It's actually about my dad. He read things. As he got more and more senior he used to bring home not one briefcase, he needed two for all the stuff. I remember going into his study in Michigan, which doubled as the TV room and seeing a memo on his desk in his handwriting saying that this particular agony of reading was surely formerly restricted nuclear data which he did not need to be carrying around. It didn't belong in anybody's house.
When he was younger he and his classmates built a nuclear reactor in a pool in Purdue. Man can't fix a toaster but he knows nuclear. I read his 201 file. ssssshhh. Don't tell him. It contained a very nice letter from a famous general who wrote to his Commanding Officer in the Artillery Battalion that that Don fellow sure knew his stuff and was quite probably the only man in Germany in 1961 who was qualified to shoot atomic munitions from 8 inch howitzers.
I'm just going to casually name drop that David Hackworth was the stairwell commander of our little home in Germany. He got the first floor flat. We lived above....and then my dad went to Vietnam.
I was charged with COMSEC 3 times and we only honored 3 classification markings and nuclear wasn't one of them. As a CHENG I had an inspector tell me that I "had to mark all the engineering logs and data sheets as UNCLASSIFIED." I told him the same thing I told the Master Chief within 3 instants of seeing him giving my snipes abuse in Bahrain and telling them they could not reassemble my primary generator without giving it a hot flush. I asked the idiot where's the nearest hot flush rig and he said, "Italy." "Get off my ship."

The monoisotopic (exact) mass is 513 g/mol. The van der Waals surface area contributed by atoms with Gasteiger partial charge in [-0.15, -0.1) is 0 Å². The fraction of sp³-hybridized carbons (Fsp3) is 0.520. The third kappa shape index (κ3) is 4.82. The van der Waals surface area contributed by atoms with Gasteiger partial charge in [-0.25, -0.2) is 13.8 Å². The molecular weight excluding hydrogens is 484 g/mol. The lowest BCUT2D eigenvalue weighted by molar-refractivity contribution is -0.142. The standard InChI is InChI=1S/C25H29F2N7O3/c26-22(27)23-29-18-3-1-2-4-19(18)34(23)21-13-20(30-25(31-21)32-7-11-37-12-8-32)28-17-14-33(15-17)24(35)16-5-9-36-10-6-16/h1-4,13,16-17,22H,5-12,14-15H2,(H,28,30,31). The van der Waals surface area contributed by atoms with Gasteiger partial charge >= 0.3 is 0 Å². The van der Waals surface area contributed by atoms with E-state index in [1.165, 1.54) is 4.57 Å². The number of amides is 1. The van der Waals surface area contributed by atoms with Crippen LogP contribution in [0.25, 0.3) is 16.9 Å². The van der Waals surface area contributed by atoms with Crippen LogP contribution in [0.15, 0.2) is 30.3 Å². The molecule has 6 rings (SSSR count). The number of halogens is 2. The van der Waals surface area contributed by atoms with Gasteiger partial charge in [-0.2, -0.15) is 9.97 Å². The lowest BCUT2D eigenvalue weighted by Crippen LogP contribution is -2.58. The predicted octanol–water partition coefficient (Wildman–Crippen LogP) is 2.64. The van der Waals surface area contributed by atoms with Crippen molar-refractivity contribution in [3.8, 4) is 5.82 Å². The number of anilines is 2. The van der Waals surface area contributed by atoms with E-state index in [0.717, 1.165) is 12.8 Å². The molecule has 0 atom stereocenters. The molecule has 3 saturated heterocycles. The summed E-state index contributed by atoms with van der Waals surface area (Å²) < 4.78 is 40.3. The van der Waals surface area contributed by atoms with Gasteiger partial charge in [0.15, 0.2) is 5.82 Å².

My father used to go to the White House and walk around on the roof. He knew a classified thing or two. I knew Confidential, Secret and Top Secret and that was enough. That was more than enough. Well, not quite. OK, there were some others I knew because NATO Secret wasn't quite the same as SECRET and above that was COSMIC. But still, not going to mark stuff unclassified. That's for people like Hillary and her crew of dedicated reporters and the FBI.
For the last 34 years my dad has had the same exact novels sitting on his bedside table. My mother asked me about all the text books he kept from Purdue and West Point and I said, no, they have the value that they had when they were written which is to say that they most surely explain Electrical Engineering but even the library doesn't need them. He read the New York Times, Wall Street Journal and Washinton Post voraciously for 30 years in that house. Every single page. He clipped articles and filed them.
You know, once you read those novels that fathers have.... they're all the same. I think Ludlum just changed the names of the characters and the cities and wrote 200 identical novels....until he wrote Road to Gandolfo and Road to Omaha. Those were gems.